In December 2017, Iraq confirmed it had defeated the Islamic State in Iraq and Syria (ISIS) group, three years after the jihadi group swept through the country, seizing some of its largest cities and wreaking havoc on the local population.
Now, authorities estimate Iraq needs nearly US$90 billion to restore the country that has been reeling under the impact of occupation by the ISIS. While the 10-year reconstruction plan will cost US$88.2 billion, at least a quarter, US$22 billion, is required immediately.
Of this, Iraqi officials state that at least US$17 billion will go toward rebuilding homes. The United Nations estimates 40,000 homes need to be rebuilt in Mosul alone. A major city in northern Iraq, Mosul was affected most deeply by ISIS extremists who devastated homes, schools, hospitals and economic infrastructure, displacing millions of people.
And the turmoil in Mosul is just the tip of the iceberg. Across the nation, the war against the ISIS displaced more than 5 million people – of which less than half have returned to their hometowns in Iraq. Moreover, more than 4 million children are in need of humanitarian assistance with 3 million unable to regularly attend school in Iraq, according to UNICEF statistics. As many as one in four Iraqi children live in poverty in the nation of 37 million.
Also, as OPEC’s second-largest crude producer and home to the world’s fifth-largest known reserves, Iraq needs up to US$7 billion to repair its oil and gas fields as it is currently struggling to pay the international firms running them. Against this backdrop, the Middle East as a whole, especially countries like Kuwait whose deep pockets rely on oil production, have taken a hit in recent years as energy prices crashed and only recently began regaining ground.
Given the enormity of the humanitarian and economic crisis that is threatening to engulf the Middle East as a whole, governments from around the world have pledged billions of dollars in loans and investment for the reconstruction of Iraq. Indeed, Iraq secured nearly US$25 billion in investment and credit during an international donors’ conference in Kuwait City, with Britain and Turkey leading the charge.
While some observers question the rationale for investment instead of aid, it cannot be denied that having a long-term stake in Iraq – as is implied by an investment over a prolonged period of time – promises sustained and targeted engagement and interest in the country. Long-term investments are most certainly the need of the hour, with schools, sanitation and basic health care all sorely needed in areas devastated by the ISIS.
Such infrastructure projects could well be undertaken by private sector companies, backed by the World Bank or external donors. Indeed, to support rebuilding efforts in Iraq by attracting investors, World Bank officials have been pointing to legal guarantees available in post-ISIS Iraq, courtesy an investment law that offers ownership, unlimited cash transfers and tax breaks, among other benefits.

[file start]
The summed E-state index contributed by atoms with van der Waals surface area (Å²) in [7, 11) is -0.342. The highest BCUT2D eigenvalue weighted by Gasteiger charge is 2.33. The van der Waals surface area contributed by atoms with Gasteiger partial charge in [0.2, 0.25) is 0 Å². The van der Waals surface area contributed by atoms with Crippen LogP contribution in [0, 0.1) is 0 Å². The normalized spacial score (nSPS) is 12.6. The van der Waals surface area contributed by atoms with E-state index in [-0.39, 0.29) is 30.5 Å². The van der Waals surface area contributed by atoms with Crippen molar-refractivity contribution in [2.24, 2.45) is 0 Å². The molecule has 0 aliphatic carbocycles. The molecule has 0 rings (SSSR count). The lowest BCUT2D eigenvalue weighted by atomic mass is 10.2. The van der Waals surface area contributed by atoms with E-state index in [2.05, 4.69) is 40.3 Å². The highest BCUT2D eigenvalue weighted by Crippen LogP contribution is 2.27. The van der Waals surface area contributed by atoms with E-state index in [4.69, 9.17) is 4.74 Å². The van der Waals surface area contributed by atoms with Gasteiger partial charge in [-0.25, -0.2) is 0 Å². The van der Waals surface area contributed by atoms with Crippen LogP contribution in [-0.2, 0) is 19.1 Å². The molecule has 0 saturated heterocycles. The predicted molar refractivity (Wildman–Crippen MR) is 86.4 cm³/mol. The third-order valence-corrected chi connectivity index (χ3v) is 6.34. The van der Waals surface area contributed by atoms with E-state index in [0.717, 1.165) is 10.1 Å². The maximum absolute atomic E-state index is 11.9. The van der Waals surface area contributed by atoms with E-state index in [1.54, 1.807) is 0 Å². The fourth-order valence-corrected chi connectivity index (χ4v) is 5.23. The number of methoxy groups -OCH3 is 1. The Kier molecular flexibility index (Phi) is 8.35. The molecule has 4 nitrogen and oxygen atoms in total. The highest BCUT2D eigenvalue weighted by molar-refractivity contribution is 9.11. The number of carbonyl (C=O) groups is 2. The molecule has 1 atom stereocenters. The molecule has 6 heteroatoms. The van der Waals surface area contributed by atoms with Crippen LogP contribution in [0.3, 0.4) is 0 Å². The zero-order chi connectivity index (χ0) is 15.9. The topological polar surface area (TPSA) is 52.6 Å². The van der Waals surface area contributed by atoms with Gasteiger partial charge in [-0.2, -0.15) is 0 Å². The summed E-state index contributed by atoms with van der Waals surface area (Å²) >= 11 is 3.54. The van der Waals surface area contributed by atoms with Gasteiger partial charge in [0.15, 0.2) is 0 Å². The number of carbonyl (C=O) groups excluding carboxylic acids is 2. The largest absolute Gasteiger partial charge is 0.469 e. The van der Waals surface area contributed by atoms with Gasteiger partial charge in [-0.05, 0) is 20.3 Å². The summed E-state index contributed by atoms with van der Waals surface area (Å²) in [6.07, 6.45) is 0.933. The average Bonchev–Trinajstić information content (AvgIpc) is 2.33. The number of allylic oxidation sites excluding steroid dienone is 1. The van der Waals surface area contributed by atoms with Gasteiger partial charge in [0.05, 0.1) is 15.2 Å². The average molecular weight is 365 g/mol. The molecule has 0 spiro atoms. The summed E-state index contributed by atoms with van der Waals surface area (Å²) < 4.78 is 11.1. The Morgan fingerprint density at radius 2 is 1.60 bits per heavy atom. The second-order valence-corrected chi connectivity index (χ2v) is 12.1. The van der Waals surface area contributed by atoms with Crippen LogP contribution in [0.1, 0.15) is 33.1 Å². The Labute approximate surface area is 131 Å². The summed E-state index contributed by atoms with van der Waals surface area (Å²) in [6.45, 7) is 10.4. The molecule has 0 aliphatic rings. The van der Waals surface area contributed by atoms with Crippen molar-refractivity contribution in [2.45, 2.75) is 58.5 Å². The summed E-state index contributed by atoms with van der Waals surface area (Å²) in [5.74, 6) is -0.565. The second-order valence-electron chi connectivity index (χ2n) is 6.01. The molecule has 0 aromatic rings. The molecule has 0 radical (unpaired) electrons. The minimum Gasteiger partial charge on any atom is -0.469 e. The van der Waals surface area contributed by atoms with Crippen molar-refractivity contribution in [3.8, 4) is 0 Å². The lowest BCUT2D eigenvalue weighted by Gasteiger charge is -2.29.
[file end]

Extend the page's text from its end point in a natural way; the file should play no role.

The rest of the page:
However, officials acknowledge a feeling of fatigue from international donors, especially since the ISIS occupation has sparked the biggest mass migration since World War II. Moreover, ennui has set in, as this is the second time in less than two decades that Iraq has turned to the international investor community and government allies for support in nation rebuilding, the last time being the aftermath of the 2003 war.
At this critical juncture, Iraq needs a concerted focus to rebuild the nation by raising funds from right-minded and long-term investors in a manner that is sustainable and inclusive. It is here that impact investors, with their sense of mission, emphasis on blended returns instead of purely financial returns, and focus on developing vital needs sectors such as schools, hospitals and energy, have an important role to play.
Within the impact investing arena, pioneering organisations such as GroFin that have an entrenched presence in the Middle East, can lead the way for the investor community as a whole. GroFin’s dedicated Nomou Iraq Fund supports 81 local entrepreneurs and has extended funding of US$ 4.9 mn to 9 homegrown SMEs that sustain a total of 657 jobs and support 3,285 livelihoods per annum (all figures as at end of 2017). Moreover, Nomou Iraq’s finance and support touches many lives at the base of the pyramid (BoP), with 46% of all employees at investee SMEs comprising low-to-semi-skilled workers, while 700 customers served per annum belong to BoP households.
Ultimately, impact investments are the need of the hour for Iraq as the war-torn nation grapples with an uncertain future in the absence of the required funding to build basic infrastructure for its residents, currently counting as many as 3 million internally displaced persons. If you are an investor seeking to make a difference in the Middle East, GroFin Iraq would be happy to partner with you and enable you to reach out to local entrepreneurs whose businesses are generating employment at scale and touching multiple lives.